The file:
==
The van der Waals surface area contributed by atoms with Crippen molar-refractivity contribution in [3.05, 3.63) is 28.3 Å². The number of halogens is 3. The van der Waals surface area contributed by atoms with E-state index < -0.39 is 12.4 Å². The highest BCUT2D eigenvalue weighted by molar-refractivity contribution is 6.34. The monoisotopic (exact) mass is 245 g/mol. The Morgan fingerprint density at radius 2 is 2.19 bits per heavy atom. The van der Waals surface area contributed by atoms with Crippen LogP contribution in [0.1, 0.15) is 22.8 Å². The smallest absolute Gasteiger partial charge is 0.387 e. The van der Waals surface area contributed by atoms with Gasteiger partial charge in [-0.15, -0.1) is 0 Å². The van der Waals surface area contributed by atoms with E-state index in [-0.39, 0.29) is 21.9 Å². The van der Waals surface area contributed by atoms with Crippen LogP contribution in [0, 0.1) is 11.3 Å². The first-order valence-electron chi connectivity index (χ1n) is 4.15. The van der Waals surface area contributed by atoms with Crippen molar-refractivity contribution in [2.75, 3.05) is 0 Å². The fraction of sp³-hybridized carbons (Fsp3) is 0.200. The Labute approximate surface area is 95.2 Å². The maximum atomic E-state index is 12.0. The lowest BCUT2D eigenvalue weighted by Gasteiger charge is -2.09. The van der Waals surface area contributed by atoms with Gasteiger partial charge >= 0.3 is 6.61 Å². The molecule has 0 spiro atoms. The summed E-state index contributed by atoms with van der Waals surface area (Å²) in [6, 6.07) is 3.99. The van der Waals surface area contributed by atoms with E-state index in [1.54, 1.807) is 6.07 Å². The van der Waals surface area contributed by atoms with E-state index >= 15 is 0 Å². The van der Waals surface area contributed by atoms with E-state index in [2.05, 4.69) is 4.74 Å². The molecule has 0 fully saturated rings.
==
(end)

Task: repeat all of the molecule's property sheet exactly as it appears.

The van der Waals surface area contributed by atoms with Crippen molar-refractivity contribution in [3.05, 3.63) is 28.3 Å². The number of halogens is 3. The van der Waals surface area contributed by atoms with E-state index < -0.39 is 12.4 Å². The highest BCUT2D eigenvalue weighted by molar-refractivity contribution is 6.34. The monoisotopic (exact) mass is 245 g/mol. The Morgan fingerprint density at radius 2 is 2.19 bits per heavy atom. The van der Waals surface area contributed by atoms with Crippen LogP contribution in [0.1, 0.15) is 22.8 Å². The smallest absolute Gasteiger partial charge is 0.387 e. The van der Waals surface area contributed by atoms with Gasteiger partial charge in [-0.15, -0.1) is 0 Å². The van der Waals surface area contributed by atoms with E-state index in [-0.39, 0.29) is 21.9 Å². The van der Waals surface area contributed by atoms with Crippen LogP contribution in [0, 0.1) is 11.3 Å². The first-order valence-electron chi connectivity index (χ1n) is 4.15. The van der Waals surface area contributed by atoms with Crippen molar-refractivity contribution in [2.75, 3.05) is 0 Å². The fraction of sp³-hybridized carbons (Fsp3) is 0.200. The Labute approximate surface area is 95.2 Å². The maximum atomic E-state index is 12.0. The lowest BCUT2D eigenvalue weighted by Gasteiger charge is -2.09. The van der Waals surface area contributed by atoms with Gasteiger partial charge >= 0.3 is 6.61 Å². The molecule has 0 spiro atoms. The summed E-state index contributed by atoms with van der Waals surface area (Å²) in [6, 6.07) is 3.99. The van der Waals surface area contributed by atoms with E-state index in [1.54, 1.807) is 6.07 Å². The van der Waals surface area contributed by atoms with E-state index >= 15 is 0 Å². The van der Waals surface area contributed by atoms with E-state index in [2.05, 4.69) is 4.74 Å². The molecule has 0 fully saturated rings.